“Officer Edmonds’ brutal attack on Mr. Rogers through the repeated use of a Taser on an unarmed, nonviolent, older gentleman was without cause or justification and undertaken recklessly, wantonly and with gross negligence,” read part of the lawsuit filed against the city, 11 police officers and two paramedics.

Police took Rogers towards the Allegheny County Jail, but after noticing his deteriorating status, they quickly took him to UPMC Mercy Hospital. However, Rogers died the next day, Oct. 14, 2021.


The incident took place prior to Ed Gainey, who is Black, becoming Pittsburgh’s mayor. But a few months after Mayor Gainey took office, his office announced that it had fired five Pittsburgh Police officers connected to the incident.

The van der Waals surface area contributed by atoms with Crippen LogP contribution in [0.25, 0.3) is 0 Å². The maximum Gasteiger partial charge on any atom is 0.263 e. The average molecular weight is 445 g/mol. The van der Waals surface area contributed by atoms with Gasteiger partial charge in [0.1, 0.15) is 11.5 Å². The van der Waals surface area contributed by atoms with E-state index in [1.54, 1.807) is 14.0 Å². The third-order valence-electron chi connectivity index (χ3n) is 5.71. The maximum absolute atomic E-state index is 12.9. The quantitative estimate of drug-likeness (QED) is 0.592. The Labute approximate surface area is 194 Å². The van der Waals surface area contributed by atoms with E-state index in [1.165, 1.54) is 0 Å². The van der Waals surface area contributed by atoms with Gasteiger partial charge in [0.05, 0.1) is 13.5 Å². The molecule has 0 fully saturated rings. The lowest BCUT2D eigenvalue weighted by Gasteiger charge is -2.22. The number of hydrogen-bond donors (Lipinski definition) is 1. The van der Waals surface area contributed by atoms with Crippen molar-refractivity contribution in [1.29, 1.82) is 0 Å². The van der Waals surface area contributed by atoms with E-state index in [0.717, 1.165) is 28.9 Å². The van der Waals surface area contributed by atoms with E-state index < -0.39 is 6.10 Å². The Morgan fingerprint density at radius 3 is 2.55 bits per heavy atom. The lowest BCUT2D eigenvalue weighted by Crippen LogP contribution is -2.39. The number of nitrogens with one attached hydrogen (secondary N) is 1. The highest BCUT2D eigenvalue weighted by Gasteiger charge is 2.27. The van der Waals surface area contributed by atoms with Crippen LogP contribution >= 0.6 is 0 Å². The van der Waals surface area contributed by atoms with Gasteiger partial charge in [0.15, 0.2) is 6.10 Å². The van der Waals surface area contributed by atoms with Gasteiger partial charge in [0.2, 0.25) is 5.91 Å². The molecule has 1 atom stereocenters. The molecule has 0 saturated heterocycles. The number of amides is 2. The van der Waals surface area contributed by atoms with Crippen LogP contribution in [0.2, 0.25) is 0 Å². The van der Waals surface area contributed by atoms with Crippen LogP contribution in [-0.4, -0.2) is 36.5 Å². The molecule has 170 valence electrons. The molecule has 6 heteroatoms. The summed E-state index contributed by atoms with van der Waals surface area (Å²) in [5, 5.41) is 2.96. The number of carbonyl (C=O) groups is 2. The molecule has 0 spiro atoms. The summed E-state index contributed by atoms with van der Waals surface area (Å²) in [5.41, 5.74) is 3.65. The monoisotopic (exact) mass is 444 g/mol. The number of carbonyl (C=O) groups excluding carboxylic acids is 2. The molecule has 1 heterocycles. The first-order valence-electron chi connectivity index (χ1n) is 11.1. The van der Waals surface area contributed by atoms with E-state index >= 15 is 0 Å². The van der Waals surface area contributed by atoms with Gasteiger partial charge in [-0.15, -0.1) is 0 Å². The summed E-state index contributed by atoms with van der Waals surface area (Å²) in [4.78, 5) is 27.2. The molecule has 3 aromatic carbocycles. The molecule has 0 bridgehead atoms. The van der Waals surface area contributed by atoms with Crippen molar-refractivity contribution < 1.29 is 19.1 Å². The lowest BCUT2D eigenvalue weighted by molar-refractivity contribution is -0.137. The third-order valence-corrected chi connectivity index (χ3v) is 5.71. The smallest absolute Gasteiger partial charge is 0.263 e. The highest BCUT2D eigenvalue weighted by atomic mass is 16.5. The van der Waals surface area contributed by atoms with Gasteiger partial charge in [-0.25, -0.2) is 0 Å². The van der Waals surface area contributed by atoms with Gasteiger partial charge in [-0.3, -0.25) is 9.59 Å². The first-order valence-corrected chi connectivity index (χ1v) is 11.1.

That wasn’t going to be enough, Hollis and the Rogers family said.

“This is the most egregious case that I have ever seen in my 29 years of practicing law,” Hollis said on April 27, moments after announcing what he called a historic settlement. “It’s senseless. Most people probably won’t believe me, but when we decided to resolve this case, my interest was not the money. The money is going to help Mr. Rogers’ daughter secure a future for her children. I’m at the stage of my life where legacy is more important to me, knowing that my daughter can walk in any neighborhood and not be judged simply because she doesn’t fit in. I want to know that when I’m long gone, our children will live in a better place than what exists now. Harriet Street will go down in infamy as one of those neighborhoods that committed the worst crime in human history.”